I’m here for all of it.

Stay Hopeful, But Ask Tough Questions

This splashy new normal is creating all kinds of change, most of it wonderful, some of it troubling.

For my entire career, teachers have craved a professional legitimacy that has never come. But as long as we continue to work in a way that isolates us from one another--hiding good teaching and making it mysterious and unknowable--it won’t come. As long as we treat each other as equals in the craft and protect the worst among us--it won’t come. As long as we refuse to allow the great teachers to rise and be seen, as long as we refuse to learn from them--it won’t come. And as long as the work of teaching burns out the newcomers and allows itself to be so widely disparaged, our profession deserves life support, not legitimacy. This brave new world is disrupting all those old norms and might be a good part of the cure for what ails us.

As my friend and I moved on to new topics, I reminded her to do what we always do: stay hopeful, but ask tough questions.

If you’re the real deal, then you still have what we’ve always had: a hopeful heart and a shrewd sense of what works. Not every lauded rockstar teacher out there truly knows what they’re talking about, but it sure sounds good and it sells. And we see you. Some of the lessons available online are super, and I mean SUPER, problematic and possibly violate ethical, moral, and legal boundaries. And we’re spreading the word about that to all who will listen. We have hucksters, scam artists, and sell-outs. We have teachers realizing how damn hard true teaching is and leaving it to find their way as designers, TED-talkers, and influencers. And that’s OK. In a sea of mediocre, it’s a whole lot easier to spot the gems--wonderful signs of life for our profession that didn’t exist a decade ago.

Nothing will replace mastery of kids and content. Period. Passion, dedication, and skill are still the coin of the realm in education and you can’t fake it, no matter how easy Instagram makes it. But despite what the “teacher mafia” might have you believe, there is no one right way to teach--no one right way to learn to be a better teacher. There are many.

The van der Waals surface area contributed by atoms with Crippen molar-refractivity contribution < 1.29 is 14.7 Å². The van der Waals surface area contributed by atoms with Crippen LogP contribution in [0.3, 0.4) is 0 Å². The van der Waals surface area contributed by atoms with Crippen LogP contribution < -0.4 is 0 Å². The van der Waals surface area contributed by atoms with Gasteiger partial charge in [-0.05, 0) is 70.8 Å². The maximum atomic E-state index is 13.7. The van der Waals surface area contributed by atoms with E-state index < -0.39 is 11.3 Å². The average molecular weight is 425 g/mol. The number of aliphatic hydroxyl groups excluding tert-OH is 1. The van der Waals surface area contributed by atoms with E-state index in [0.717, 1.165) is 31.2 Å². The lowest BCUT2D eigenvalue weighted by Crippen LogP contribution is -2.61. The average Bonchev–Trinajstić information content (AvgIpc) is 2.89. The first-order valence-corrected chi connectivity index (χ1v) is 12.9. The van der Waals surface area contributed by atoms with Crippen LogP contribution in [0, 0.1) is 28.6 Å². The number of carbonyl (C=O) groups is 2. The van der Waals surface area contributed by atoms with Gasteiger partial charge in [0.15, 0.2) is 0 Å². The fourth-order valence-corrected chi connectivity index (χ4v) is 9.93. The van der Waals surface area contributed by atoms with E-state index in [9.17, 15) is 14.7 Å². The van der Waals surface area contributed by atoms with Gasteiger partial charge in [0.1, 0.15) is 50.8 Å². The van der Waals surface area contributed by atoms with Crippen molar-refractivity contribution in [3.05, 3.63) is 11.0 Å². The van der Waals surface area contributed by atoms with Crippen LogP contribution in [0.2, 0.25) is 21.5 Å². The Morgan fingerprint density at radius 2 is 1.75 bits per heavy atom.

If you’re like me, you’re in search of exactly what you need, the moment you need it to make you better, happier, re-energized. I’m thankful and relieved to have diverse places to look for content, mentors, materials, and inspiration. It’s made what’s arguably one of the toughest jobs in America just a tiny bit easier. And that’s something wonderful.

If you want to keep this conversation going, you’ll find me at the revival. I’ll be the older woman in line waiting to buy the “Love First-Teach Second” sparkly shirt.

Until then, find me on Twitter @mrsmieliwocki.

Rebecca Mieliwocki is the 2012 National Teacher of the Year and a member of the National Network of State Teachers of the Year (NNSTOY). A 20-year veteran English teacher, Mieliwocki is currently on special assignment for her Burbank, Calif., district.

Photo courtesy of Teach Your Heart Out Conference Instagram.

The National Network of State Teachers of the Year believes expert teachers will lead the way to a more equitable and exceptional future for all kids. Do you agree?

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The opinions expressed in Teacher-Leader Voices are strictly those of the author(s) and do not reflect the opinions or endorsement of Editorial Projects in Education, or any of its publications.